Thursday, April 21, 2011

The secret of the casket

Photos by Melange Galéria, Budapest 
A small Italian Renaissance casket went on display earlier this month in a Budapest gallery. The display was opened by Mária Prokopp, university professor and a noted expert of Italian Renaissance painting. So far not much is known about the intriguing object, the website of the gallery only says this much about it:
"This is the first public appearance of this precious Renaissance casket, which had been serving as a medicine case in the household of an elderly lady for the last 30 years."


The small casket (about 50 cm wide) is decorated with a well-composed Renaissance painting on the front, and two coat of arms on the shorter sides. The main scene seems to be some kind of triumphal or marriage procession - and is in very bad condition. Some small areas have already been cleaned, to reveal the original bright colors. The details are very fine, like in a manuscript illumination. The coats of arms on the sides seem rather general - an eagle and a lion. On the back side, there is an inscription fitting for the object, which reads: "Quod ut custoditorum me nemo sciat" (No-one shall know what is guarded by me).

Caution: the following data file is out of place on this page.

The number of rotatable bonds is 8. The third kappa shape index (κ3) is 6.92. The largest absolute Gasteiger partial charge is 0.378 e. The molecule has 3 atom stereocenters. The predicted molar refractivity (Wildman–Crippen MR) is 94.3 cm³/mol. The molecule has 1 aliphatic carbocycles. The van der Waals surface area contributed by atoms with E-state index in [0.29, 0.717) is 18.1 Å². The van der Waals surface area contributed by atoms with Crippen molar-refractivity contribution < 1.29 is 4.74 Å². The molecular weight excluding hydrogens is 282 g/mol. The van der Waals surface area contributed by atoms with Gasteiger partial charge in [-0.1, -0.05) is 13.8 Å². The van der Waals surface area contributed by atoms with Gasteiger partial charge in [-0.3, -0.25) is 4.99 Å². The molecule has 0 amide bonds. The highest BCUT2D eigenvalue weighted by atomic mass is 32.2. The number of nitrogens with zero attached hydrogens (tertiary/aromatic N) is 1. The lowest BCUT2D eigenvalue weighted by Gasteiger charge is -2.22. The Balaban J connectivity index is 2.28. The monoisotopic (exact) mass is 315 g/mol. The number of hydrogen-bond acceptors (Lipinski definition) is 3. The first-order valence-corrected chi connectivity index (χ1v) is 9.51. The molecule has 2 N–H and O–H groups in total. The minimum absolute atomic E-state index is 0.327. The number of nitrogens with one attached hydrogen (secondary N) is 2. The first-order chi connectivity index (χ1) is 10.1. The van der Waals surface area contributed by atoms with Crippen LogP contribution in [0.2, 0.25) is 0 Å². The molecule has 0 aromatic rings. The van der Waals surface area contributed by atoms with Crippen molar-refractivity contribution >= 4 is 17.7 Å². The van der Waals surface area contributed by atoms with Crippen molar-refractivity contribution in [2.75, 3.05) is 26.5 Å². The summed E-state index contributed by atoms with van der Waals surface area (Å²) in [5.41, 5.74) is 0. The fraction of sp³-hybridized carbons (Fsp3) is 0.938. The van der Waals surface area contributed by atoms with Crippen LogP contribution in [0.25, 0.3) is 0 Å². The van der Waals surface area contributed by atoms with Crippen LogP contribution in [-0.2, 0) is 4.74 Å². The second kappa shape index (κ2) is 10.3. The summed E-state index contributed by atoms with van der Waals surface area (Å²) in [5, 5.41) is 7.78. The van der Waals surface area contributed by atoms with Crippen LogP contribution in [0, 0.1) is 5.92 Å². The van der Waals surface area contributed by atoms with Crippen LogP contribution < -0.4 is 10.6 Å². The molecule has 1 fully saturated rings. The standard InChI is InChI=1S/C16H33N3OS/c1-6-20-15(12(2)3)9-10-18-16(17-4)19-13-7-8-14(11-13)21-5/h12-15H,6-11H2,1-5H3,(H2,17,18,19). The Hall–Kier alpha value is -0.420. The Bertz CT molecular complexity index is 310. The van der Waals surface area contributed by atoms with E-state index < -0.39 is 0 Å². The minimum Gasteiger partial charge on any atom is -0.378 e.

It is clear that the casket is in need of restoration and detailed examination. It is hard to say more about it, until that happens. A series of photographs can be seen on the website of the gallery, plus here is a detail of the painting from the front of the casket. Renaissance experts - feel free to comment!




Thursday, March 24, 2011

Botticelli in Esztergom?

Temperantia
Esztergom, Studiolo of palace
Photo via artmagazin 
I did not want to write this post. A great discovery has been announced a few years ago (frescoes painted by Botticelli have been identified in Esztergom!) but I still remain skeptical. Also, as I have been unable to study these frescoes personally during the last few years, and having never worked on Botticelli, I don't really have a very strong art historical argument to put forward here or in a more scholarly publication. In the end I decided to simply list a few facts here.